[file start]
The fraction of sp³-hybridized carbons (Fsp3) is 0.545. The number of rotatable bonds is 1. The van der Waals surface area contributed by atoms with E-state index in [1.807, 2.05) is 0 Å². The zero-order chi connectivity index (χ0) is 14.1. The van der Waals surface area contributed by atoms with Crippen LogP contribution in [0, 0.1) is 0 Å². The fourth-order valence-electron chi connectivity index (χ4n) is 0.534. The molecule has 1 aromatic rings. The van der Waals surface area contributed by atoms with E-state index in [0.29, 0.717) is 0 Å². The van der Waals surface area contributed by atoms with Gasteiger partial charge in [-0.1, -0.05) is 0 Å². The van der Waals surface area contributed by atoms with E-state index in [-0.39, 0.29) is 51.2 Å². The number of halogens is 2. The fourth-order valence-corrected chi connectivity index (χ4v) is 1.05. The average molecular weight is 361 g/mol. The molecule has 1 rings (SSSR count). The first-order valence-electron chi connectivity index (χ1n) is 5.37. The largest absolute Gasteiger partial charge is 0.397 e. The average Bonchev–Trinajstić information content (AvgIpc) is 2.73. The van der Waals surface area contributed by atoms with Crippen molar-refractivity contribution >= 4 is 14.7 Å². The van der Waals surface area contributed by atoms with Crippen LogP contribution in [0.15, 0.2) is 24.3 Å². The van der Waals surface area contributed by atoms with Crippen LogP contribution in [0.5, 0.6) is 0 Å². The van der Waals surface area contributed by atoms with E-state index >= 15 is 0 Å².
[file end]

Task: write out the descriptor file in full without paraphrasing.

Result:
The fraction of sp³-hybridized carbons (Fsp3) is 0.545. The number of rotatable bonds is 1. The van der Waals surface area contributed by atoms with E-state index in [1.807, 2.05) is 0 Å². The zero-order chi connectivity index (χ0) is 14.1. The van der Waals surface area contributed by atoms with Crippen LogP contribution in [0, 0.1) is 0 Å². The fourth-order valence-electron chi connectivity index (χ4n) is 0.534. The molecule has 1 aromatic rings. The van der Waals surface area contributed by atoms with E-state index in [0.29, 0.717) is 0 Å². The van der Waals surface area contributed by atoms with Gasteiger partial charge in [-0.1, -0.05) is 0 Å². The van der Waals surface area contributed by atoms with E-state index in [-0.39, 0.29) is 51.2 Å². The number of halogens is 2. The fourth-order valence-corrected chi connectivity index (χ4v) is 1.05. The average molecular weight is 361 g/mol. The molecule has 1 rings (SSSR count). The first-order valence-electron chi connectivity index (χ1n) is 5.37. The largest absolute Gasteiger partial charge is 0.397 e. The average Bonchev–Trinajstić information content (AvgIpc) is 2.73. The van der Waals surface area contributed by atoms with Crippen molar-refractivity contribution >= 4 is 14.7 Å². The van der Waals surface area contributed by atoms with Crippen LogP contribution in [0.15, 0.2) is 24.3 Å². The van der Waals surface area contributed by atoms with Crippen LogP contribution in [0.5, 0.6) is 0 Å². The van der Waals surface area contributed by atoms with E-state index >= 15 is 0 Å².